This paper introduces the track on co-created and/or co-produced collaborative services within different types of organisations, from the public realm, to the private and third sector. We navigate this wide field in the wake of three main interpretations of what collaboration may entail: collaboration as an approach to conceive services, i.e. co-design, collaboration as way in which services are implemented and delivered, i.e. co-production, and collaboration as a way to raise awareness about issues of public interest, i.e. participation and democracy. The various papers submitted to this track are clustered according to these three domains: the part on co-design explores the development of tools and the inclusion of stakeholders, the issue of co-production mainly refers to the empowerment of individuals within professional networks and local communities, while questions of democracy and power relationships highlight the importance to address in future how service design practice for sharing and collaboration intersects and contributes to a larger societal development.

Sharing and collaborating in service design

D. Selloni;M. Corubolo;
2018

Abstract

This paper introduces the track on co-created and/or co-produced collaborative services within different types of organisations, from the public realm, to the private and third sector. We navigate this wide field in the wake of three main interpretations of what collaboration may entail: collaboration as an approach to conceive services, i.e. co-design, collaboration as way in which services are implemented and delivered, i.e. co-production, and collaboration as a way to raise awareness about issues of public interest, i.e. participation and democracy. The various papers submitted to this track are clustered according to these three domains: the part on co-design explores the development of tools and the inclusion of stakeholders, the issue of co-production mainly refers to the empowerment of individuals within professional networks and local communities, while questions of democracy and power relationships highlight the importance to address in future how service design practice for sharing and collaboration intersects and contributes to a larger societal development.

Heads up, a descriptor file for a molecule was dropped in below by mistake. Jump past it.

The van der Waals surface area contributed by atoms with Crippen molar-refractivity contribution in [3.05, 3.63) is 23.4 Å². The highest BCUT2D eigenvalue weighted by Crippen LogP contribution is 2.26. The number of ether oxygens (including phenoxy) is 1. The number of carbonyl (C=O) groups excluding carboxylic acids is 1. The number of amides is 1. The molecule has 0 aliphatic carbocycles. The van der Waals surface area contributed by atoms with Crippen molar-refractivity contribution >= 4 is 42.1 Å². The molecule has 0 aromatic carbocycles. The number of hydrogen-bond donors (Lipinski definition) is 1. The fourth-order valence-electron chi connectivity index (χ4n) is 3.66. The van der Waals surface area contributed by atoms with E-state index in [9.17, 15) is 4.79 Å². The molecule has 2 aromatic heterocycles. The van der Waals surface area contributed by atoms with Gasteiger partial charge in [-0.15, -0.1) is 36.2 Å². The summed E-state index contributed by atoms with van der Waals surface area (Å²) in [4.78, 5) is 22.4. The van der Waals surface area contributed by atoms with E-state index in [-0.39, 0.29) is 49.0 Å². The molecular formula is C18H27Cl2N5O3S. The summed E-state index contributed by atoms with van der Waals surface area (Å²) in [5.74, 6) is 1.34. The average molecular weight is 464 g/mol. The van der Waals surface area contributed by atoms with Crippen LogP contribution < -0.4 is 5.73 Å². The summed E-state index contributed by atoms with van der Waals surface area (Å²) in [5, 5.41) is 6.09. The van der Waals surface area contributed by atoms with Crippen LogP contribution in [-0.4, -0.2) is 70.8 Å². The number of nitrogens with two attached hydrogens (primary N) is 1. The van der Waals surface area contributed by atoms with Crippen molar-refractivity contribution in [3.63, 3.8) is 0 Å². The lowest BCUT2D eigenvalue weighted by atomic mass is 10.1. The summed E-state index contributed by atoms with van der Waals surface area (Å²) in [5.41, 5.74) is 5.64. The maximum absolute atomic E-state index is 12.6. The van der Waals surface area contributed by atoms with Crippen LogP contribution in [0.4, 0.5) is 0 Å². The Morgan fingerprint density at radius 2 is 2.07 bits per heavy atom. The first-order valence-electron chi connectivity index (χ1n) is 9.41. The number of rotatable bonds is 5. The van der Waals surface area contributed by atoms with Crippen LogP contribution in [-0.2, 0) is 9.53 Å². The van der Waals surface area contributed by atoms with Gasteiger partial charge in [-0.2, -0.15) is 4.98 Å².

Service Design Proof of Concept. Proceedings of the ServDes.2018
978-91-7685-237-8
service design, co-design, co-production, social innovation, participatory design, democracy
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Utilizza questo identificativo per citare o creare un link a questo documento: http://hdl.handle.net/11311/1086786
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